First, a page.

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A pink stink bug

It must be the year of pink insects. The mania began with "Pinky" the katydid, which then led to "Pepto". As those two bugs grew in fame and reputation, I heard about several other pink Orthopterans. Actually, I don't believe there are any more glowing pink insects on the landscape; it's just that the widespread attention garnered by the aforementioned pinksters made people aware that someone might be interested in their finds, so they reported them.

Now, we have a pink bug of a very different type. Sandy Brown, who is an excellent photographer and very good field observer, sent me the following photo yesterday. She found this critter the other day in the Akron area and it's a doozy.

While exploring an old field, Sandy noticed something peculiar on the old inflorescence of a Queen Anne's Lace. It's an eye-catcher and certainly warranted closer inspection.

And in we go, to find something extraordinary, insofar as I know. These insects are Brown Marmorated Stink Bugs, Halyomorpha halys, at least that's what we believe them to be. This insect is a recent arrival to U.S. shores. It's native to Asia and was first detected in eastern Pennsylvania in 2001, and has been on the warpath ever since. They've turned up in at least five other eastern states since, but I'm not sure how many or if there were any Ohio records prior to Sandy's find. It isn't surprising these stink bugs would get here, and quickly, especially as this find occurred very near U.S. Route 76, which is a major traffic artery from the east, and bugs could easily hitchhike on vehicles.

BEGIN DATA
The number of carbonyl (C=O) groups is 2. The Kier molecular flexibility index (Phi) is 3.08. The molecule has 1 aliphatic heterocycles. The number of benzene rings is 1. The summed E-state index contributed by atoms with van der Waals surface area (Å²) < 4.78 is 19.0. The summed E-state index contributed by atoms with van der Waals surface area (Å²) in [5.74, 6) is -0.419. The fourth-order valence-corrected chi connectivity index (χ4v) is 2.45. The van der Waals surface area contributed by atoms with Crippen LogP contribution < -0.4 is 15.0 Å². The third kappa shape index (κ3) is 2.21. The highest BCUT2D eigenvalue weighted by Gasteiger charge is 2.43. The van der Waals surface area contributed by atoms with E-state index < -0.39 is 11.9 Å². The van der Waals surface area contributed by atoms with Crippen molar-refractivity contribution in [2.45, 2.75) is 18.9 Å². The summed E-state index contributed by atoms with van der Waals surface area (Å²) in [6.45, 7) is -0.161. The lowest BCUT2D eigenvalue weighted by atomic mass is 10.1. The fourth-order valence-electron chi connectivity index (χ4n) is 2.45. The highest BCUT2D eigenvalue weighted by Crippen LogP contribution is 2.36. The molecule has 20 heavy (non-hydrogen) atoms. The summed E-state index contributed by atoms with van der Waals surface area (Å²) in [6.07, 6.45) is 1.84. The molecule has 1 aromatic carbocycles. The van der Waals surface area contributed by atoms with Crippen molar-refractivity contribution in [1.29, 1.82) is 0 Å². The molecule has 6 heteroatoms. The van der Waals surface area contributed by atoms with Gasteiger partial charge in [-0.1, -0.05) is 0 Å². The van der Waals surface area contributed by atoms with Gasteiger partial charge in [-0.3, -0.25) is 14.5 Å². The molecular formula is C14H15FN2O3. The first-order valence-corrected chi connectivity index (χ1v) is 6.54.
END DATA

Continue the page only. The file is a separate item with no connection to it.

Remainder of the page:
Anyway, the other more obvious coolness factor here is that one of the stink bugs is PINK, or if we wish to wax technical, erythrochroic. Stink bugs are plant juice suckers in the order Hemiptera. I have no idea how common pink hemipterans might be, but Sandy's creature is a rather extraordinary beast.

If anyone knows more about records of Marmorated Brown Stink Bugs in Ohio, or pink hemipterans, please let me know.

Thanks to Sandy for sharing her find!

Comments

Jana said…
Thanks for the explanation of why there are so many stink bugs when I go back to Pennsylvania. I never saw any when I was growing up there. Now they are house invaders.

You gotta love a pink stink bug though!

In Mohican yesterday, someone said they saw a aqua blue millipede or centipede. Ever heard of such a critter?
Susan Adams said…
I might have photographed one in southeast Oklahoma: http://www.flickr.com/photos/susanad813/8098285870/
ceciliotis said…
Hello! Did anyone get to keep an eye on this little guy throughout the rest of the day? It looks to me like freshly molted adult. A lot of times when 5th instar molts, its body is still soft, and looks a pale white or pink color. In this picture I've linked you can see a freshly molted 2nd instar at the top there, another pinky!

http://entnemdept.ufl.edu/creatures/veg/bean/BMSB_02.jpg
ceciliotis said…
Oh yeah--so my point was, if you keep an eye on one of those throughout the day, it should slowly change back into the regular brown that you see more commonly!

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